ATHENS – Even as he said a suspended European Union swap deal has cut the numbers of refugees and migrants landing in Greece by 97 percent, the block’s migration chief, Dimitris Avramopoulos said his country is taking too long to process asylum applications.
Europe has closed its borders to the refugees and migrants, abandoning some 64,000 of them for Greece to handle during a crushing economic crisis, including more than 14,000 on islands near the coast of Turkey, which allows human traffickers to operate.
Avramopoulos, who hasn’t forced other EU countries to live up to their pledges to take in more from Greece – and as Germany and others say they want to return many to Greece who managed to get out – said the processing of asylum applications needs to be accelerated.
Those who don’t qualify, particularly economic migrants who, unlike refugees fleeing war and strife in Syria and other areas, are to be shipped back to Turkey but appeals are slowing the process as the refugees and migrants remain packed in detention centers and camps with growing tension and frustration.
Nevertheless, Avramopoulos, a veteran of the former ruling New Democracy Conservatives, said that “the EU-Turkey statement continues to work and deliver results,” even though the overwhelming number of asylum requests has bogged down the system and seen almost all the refugees and migrants remaining in limbo in Greece with nowhere to go.
He said that more than 8,800 Syrians in Turkey had now found homes in Europe, scores of thousands less than other EU countries promised to take in, leaving it to Greece to handle the problem on its own essentially.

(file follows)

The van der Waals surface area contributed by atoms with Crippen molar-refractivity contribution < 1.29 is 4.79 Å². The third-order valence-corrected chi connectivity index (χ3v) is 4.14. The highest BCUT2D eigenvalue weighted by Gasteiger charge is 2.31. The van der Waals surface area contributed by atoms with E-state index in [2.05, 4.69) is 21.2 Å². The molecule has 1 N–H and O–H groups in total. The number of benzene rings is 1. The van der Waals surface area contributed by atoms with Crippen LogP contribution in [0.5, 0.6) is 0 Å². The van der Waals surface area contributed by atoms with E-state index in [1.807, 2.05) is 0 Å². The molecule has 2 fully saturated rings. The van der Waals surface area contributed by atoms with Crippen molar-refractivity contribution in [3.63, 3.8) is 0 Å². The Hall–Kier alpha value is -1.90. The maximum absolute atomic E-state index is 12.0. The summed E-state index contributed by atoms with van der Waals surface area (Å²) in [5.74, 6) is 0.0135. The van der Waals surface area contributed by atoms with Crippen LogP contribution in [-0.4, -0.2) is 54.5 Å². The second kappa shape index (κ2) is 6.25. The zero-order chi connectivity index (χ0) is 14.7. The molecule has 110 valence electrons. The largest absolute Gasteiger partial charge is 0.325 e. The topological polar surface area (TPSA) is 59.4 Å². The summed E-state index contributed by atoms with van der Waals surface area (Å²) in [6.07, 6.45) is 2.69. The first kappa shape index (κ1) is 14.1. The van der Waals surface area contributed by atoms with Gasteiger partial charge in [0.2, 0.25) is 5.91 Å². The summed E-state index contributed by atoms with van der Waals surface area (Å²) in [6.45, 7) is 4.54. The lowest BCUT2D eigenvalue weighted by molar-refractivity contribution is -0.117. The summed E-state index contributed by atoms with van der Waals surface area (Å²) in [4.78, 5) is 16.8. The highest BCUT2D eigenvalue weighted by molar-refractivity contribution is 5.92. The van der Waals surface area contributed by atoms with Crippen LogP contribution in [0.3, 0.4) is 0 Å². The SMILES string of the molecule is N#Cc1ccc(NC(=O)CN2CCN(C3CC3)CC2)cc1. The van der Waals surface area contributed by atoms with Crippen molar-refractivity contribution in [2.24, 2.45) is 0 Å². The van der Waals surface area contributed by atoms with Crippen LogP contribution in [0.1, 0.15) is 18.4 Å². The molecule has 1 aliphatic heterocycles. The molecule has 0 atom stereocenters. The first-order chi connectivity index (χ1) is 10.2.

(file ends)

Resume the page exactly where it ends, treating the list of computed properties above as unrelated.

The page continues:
While praising the pact he acknowledged it’s not fully functioning because “significant additional efforts” are needed to cut the asylum application backlog and improve processing in Greece so more people can be returned to Turkey even though his office has offered relatively little help, as Greece has complained about.
Turkey agreed to stem migrant departures for Greece in return for fast-track EU membership talks, visa-free travel for Turkish systems and at least 3 billion euros ($3.6 billion) in aid for Syrian refugees in that country but much of that has been on hold.
Meanwhile, Greek asylum service employees on short-term contracts began a two-day strike Sept. 6 to protest months-long delays in their salary payments, a common practice in Greece where workers can even wait years to be paid but keep working in the hope they will.
Their union said they have not been paid for two or three months. A statement said several employees living in rented accommodation face the threat of eviction, having fallen behind in their rent payments.
Together with the strike, the union was planning a protest in central Athens on Sept. 7 but will be barred under the no-demonstration order. The government promised Sept. 6 to pay the workers “within the next two days.”
The Migration Ministry said that the “significant” delays were due to “technical bureaucratic difficulties, which, we would like to believe, will not emerge again,” although they almost always do.
Meanwhile, the European Court of Justice rejected legal action by Hungary and Slovakia seeking to avoid accepting refugees under an EU-wide plan.
Welcoming the verdict, Avramopoulos warned that those countries could face legal action if they do not live up to their obligations “in coming weeks,” but he’s said that before and done nothing about it.
(Material from the Associated Press was used in this report)